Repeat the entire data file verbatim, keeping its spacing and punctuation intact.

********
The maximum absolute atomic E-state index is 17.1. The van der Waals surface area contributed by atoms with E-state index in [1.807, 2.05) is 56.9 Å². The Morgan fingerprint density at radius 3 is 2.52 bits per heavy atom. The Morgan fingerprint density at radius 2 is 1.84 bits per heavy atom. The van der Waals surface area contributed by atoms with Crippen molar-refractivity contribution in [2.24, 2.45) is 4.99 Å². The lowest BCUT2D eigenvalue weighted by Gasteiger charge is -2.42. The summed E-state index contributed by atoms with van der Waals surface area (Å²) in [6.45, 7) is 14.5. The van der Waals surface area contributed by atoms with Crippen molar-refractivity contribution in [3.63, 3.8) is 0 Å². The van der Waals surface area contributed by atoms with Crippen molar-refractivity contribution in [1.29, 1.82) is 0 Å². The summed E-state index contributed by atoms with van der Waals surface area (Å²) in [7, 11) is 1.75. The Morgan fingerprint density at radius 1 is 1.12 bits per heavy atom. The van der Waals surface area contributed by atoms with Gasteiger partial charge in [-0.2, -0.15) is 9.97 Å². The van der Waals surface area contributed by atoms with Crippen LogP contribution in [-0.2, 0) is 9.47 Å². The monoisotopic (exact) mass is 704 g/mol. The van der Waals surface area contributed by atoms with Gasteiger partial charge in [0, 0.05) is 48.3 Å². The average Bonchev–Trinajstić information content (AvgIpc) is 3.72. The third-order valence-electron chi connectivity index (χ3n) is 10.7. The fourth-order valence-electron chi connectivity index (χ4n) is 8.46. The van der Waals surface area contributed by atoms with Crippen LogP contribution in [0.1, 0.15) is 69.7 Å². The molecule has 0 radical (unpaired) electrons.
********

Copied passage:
The maximum absolute atomic E-state index is 17.1. The van der Waals surface area contributed by atoms with E-state index in [1.807, 2.05) is 56.9 Å². The Morgan fingerprint density at radius 3 is 2.52 bits per heavy atom. The Morgan fingerprint density at radius 2 is 1.84 bits per heavy atom. The van der Waals surface area contributed by atoms with Crippen molar-refractivity contribution in [2.24, 2.45) is 4.99 Å². The lowest BCUT2D eigenvalue weighted by Gasteiger charge is -2.42. The summed E-state index contributed by atoms with van der Waals surface area (Å²) in [6.45, 7) is 14.5. The van der Waals surface area contributed by atoms with Crippen molar-refractivity contribution in [3.63, 3.8) is 0 Å². The van der Waals surface area contributed by atoms with Crippen molar-refractivity contribution in [1.29, 1.82) is 0 Å². The summed E-state index contributed by atoms with van der Waals surface area (Å²) in [7, 11) is 1.75. The Morgan fingerprint density at radius 1 is 1.12 bits per heavy atom. The van der Waals surface area contributed by atoms with Gasteiger partial charge in [-0.2, -0.15) is 9.97 Å². The van der Waals surface area contributed by atoms with Crippen LogP contribution in [-0.2, 0) is 9.47 Å². The monoisotopic (exact) mass is 704 g/mol. The van der Waals surface area contributed by atoms with Gasteiger partial charge in [0, 0.05) is 48.3 Å². The average Bonchev–Trinajstić information content (AvgIpc) is 3.72. The third-order valence-electron chi connectivity index (χ3n) is 10.7. The fourth-order valence-electron chi connectivity index (χ4n) is 8.46. The van der Waals surface area contributed by atoms with Crippen LogP contribution in [0.1, 0.15) is 69.7 Å². The molecule has 0 radical (unpaired) electrons.